News & Views Building Bridges Through Walking Prayer
“We hope that these carefully crafted prayer walks will stir your soul and draw you closer to the meaning of teshuvah and connection with the Holy One, which are the purpose of these days of awe. By going outdoors, we can see each other from a distance and wave.” — Temple Beth El High Holiday prayer guide
On Rosh Hashanah and Yom Kippur, more than 400 congregants and guests of Temple Beth El in Birmingham, Ala., followed a wheelchair-accessible path through the local botanical gardens with stations for reflection and prayer—inspired by Rabbi Abraham Joshua Heschel, who “prayed with his feet” during the 1965 Selma to Montgomery voting rights march with Dr. Martin Luther King.
They were joined by several Birmingham-area clergy from a variety of backgrounds and faiths, with whom their rabbi, Hebrew College alumnus Rabbi Stephen Slater `18, has fostered new relationships, as well as with the 39-year-old black mayor of Birmingham. Rabbi Slater serves on the mayor’s new City of Birmingham interfaith coalition.
“When Rabbi Heschel was here in Alabama, he said, ‘I felt my feet were praying.’ That was very much on my mind,” Rabbi Slater said. “I realized what we can do during the pandemic is walk, take care of ourselves outdoors. We have to not gather. But if you stretch our congregation out along a long walking course, we can see each other. We are not congregated, but we are physically present. We can say Shana Tovah in masks.”
Rabbi Slater came up with the idea over the summer, as it became clear that traditional High Holiday services would not be possible. He had noticed decreasing attendance at Temple Beth El’s online services, and wanted congregants to feel engaged, cared for, and connected to others in a safe and spiritual way. He and his staff put together prayer books [see below].
His congregation was beginning a study on its involvement in the Civil Right Movement in Birmingham—which included integrating a department store and writing a legal settlement—so he wanted to bring in worshippers across racial and religious divides. He sent a message to more than a dozen local clergy that said: “This year—after a difficult time of upheaval, illness, and death across our nation—will you join us in conversation and prayer?”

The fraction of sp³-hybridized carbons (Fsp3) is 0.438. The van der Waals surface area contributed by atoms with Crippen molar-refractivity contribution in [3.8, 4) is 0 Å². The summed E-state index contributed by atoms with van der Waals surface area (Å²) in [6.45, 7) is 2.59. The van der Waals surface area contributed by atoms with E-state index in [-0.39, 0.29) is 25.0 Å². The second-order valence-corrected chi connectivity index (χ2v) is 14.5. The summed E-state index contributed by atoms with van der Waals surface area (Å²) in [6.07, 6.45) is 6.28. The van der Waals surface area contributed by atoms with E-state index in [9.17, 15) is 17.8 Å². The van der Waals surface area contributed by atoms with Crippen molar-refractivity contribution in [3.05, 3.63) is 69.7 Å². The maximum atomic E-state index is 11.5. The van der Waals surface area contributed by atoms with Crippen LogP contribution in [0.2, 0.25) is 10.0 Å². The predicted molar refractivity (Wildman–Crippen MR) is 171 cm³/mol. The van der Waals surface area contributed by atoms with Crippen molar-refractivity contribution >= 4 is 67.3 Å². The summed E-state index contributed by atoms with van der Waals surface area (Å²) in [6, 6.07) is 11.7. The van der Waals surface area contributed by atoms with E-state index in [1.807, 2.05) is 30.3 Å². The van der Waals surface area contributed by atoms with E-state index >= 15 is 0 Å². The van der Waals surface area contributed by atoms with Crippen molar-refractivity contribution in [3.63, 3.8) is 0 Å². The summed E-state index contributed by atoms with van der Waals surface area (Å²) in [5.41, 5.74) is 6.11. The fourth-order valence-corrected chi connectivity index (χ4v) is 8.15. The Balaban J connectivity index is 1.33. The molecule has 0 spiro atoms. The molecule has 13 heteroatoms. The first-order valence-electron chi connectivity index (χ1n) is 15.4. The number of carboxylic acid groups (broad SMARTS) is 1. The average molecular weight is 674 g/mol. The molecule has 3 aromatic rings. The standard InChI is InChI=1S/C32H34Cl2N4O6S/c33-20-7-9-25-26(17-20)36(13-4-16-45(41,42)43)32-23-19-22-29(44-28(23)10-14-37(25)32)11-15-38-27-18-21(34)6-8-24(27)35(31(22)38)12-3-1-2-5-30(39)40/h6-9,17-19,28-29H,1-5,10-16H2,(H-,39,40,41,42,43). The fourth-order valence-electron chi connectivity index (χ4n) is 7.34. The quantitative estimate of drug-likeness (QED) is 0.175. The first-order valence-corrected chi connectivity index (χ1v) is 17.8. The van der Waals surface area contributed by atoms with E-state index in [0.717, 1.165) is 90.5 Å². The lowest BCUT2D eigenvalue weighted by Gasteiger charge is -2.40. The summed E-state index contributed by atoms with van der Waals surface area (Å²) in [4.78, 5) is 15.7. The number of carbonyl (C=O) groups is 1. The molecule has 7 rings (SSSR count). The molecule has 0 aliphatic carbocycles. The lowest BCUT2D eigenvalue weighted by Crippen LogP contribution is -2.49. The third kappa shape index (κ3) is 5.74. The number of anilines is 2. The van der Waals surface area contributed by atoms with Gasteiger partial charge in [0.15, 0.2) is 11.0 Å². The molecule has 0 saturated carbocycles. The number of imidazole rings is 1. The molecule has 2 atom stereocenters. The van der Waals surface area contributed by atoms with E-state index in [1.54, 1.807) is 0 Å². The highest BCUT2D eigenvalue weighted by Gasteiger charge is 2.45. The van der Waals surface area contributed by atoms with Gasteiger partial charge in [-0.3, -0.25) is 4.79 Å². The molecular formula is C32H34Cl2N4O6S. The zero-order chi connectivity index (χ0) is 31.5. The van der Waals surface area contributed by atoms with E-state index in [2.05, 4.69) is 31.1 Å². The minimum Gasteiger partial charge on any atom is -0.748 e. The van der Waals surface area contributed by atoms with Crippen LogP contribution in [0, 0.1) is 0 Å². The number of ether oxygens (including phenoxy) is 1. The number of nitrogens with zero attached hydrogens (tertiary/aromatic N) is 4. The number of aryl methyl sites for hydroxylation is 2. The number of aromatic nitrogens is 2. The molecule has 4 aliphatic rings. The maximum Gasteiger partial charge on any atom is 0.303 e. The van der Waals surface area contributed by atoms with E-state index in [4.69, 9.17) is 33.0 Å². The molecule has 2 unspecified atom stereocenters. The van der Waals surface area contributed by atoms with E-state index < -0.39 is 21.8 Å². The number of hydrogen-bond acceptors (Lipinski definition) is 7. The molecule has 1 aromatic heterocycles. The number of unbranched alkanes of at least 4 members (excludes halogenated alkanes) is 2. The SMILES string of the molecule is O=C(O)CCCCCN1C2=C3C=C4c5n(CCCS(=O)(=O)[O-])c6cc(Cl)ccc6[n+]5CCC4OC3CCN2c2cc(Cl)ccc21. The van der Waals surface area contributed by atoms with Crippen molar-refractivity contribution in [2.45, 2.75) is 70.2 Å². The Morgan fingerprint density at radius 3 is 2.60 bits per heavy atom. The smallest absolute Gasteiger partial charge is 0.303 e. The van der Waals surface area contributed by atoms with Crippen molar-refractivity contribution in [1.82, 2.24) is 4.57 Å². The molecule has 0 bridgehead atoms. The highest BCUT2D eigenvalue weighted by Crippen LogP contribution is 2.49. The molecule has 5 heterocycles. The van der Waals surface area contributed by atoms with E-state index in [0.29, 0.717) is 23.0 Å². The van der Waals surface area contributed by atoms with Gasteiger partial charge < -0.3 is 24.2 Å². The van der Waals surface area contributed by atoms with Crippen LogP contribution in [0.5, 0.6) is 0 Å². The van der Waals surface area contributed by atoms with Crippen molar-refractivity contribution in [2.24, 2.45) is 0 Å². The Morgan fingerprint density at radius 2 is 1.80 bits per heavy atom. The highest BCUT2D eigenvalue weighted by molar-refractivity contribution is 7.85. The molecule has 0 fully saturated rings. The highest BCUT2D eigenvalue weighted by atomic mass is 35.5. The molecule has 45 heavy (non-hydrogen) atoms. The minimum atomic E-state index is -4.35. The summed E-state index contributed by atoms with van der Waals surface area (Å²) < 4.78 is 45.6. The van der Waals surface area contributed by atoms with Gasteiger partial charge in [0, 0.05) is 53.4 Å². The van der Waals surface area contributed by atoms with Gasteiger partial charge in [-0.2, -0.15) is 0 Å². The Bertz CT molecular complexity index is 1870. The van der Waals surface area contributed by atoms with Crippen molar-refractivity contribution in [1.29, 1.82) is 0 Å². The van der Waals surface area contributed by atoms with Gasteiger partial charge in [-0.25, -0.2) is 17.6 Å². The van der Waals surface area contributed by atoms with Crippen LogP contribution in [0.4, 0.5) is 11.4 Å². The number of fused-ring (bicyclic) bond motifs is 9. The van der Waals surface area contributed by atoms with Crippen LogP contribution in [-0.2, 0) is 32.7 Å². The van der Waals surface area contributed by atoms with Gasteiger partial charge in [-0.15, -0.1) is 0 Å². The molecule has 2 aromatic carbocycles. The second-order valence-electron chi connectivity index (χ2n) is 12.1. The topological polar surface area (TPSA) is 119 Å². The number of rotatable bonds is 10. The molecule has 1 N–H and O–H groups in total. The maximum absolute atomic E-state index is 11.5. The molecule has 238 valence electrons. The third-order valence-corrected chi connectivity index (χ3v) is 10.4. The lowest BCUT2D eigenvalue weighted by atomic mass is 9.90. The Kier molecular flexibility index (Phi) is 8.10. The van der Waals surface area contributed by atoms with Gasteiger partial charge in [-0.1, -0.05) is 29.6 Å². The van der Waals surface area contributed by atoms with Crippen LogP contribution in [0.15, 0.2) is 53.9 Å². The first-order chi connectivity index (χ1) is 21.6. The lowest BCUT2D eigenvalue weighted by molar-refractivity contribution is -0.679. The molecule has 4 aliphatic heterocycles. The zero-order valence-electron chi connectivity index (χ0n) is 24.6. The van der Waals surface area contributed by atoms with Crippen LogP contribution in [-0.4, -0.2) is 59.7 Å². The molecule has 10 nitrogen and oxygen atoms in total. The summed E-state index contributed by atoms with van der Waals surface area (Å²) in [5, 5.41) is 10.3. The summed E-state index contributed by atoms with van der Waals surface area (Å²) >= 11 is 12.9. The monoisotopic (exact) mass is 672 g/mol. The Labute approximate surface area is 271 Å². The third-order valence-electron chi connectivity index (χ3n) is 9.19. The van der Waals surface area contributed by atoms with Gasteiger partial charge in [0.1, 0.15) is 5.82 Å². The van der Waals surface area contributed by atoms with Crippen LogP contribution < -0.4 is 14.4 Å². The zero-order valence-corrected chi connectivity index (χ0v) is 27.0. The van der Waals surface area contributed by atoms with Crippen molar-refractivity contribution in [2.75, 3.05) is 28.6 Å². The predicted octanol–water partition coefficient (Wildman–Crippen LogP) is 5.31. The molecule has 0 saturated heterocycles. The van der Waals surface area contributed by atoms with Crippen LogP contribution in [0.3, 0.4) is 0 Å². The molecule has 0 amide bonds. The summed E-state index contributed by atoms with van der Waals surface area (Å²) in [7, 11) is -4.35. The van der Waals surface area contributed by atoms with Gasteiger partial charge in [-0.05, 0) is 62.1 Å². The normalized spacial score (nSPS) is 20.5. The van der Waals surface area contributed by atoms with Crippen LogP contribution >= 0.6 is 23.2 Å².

Rabbi Slater points to his Hebrew College teacher Rabbi Ebn Leader and other faculty who taught him to approach pastoral care, prayer, and spiritual life in new and creative ways—including studying Rebbe Nachman of Breslov’s practice of hitbodedut, or self-secluded Jewish meditation in the wilderness. Rabbi Slater remembers taking conscious-raising walks in the woods led by his classmate Rabbi Laura Bellows, now Hebrew College Director of Prozdor and Youth Programs.
“In a moment like this, I really needed creativity to open up what a service could be—we needed something other than just sitting for hours with a prayer book. Having seen other examples of prayer during my time at Hebrew College, this idea was within my reach. We’d gone on prayer walks together, and my teachers had modeled creativity and creative approaches to everything.”
In addition to the prayer walks, Rabbi Slater offered a traditional online service, which he filmed beforehand. And while some preferred this—and were grateful for the tradition—more than 90 percent of congregants told him that the prayer walk was “the most meaningful prayer experience they had had.”
Above photos: Audrey Nicole Photography